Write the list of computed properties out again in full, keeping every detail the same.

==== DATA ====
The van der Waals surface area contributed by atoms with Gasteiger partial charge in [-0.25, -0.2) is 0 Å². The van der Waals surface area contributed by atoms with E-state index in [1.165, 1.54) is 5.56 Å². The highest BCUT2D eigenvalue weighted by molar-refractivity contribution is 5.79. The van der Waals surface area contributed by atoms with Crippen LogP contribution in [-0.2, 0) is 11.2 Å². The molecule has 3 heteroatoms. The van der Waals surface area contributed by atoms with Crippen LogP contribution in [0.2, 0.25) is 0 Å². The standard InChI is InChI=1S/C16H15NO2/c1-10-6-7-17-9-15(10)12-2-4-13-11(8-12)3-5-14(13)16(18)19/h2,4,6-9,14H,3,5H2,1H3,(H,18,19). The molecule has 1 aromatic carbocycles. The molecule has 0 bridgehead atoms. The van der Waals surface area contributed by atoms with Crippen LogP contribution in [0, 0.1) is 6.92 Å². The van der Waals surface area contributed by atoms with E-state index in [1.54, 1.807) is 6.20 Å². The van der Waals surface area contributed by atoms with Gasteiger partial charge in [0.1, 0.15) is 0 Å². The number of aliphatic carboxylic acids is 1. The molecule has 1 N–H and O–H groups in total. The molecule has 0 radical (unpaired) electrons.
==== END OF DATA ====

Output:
The van der Waals surface area contributed by atoms with Gasteiger partial charge in [-0.25, -0.2) is 0 Å². The van der Waals surface area contributed by atoms with E-state index in [1.165, 1.54) is 5.56 Å². The highest BCUT2D eigenvalue weighted by molar-refractivity contribution is 5.79. The van der Waals surface area contributed by atoms with Crippen LogP contribution in [-0.2, 0) is 11.2 Å². The molecule has 3 heteroatoms. The van der Waals surface area contributed by atoms with Crippen LogP contribution in [0.2, 0.25) is 0 Å². The standard InChI is InChI=1S/C16H15NO2/c1-10-6-7-17-9-15(10)12-2-4-13-11(8-12)3-5-14(13)16(18)19/h2,4,6-9,14H,3,5H2,1H3,(H,18,19). The molecule has 1 aromatic carbocycles. The molecule has 0 bridgehead atoms. The van der Waals surface area contributed by atoms with Crippen LogP contribution in [0, 0.1) is 6.92 Å². The van der Waals surface area contributed by atoms with E-state index in [1.54, 1.807) is 6.20 Å². The van der Waals surface area contributed by atoms with Gasteiger partial charge in [0.1, 0.15) is 0 Å². The number of aliphatic carboxylic acids is 1. The molecule has 1 N–H and O–H groups in total. The molecule has 0 radical (unpaired) electrons.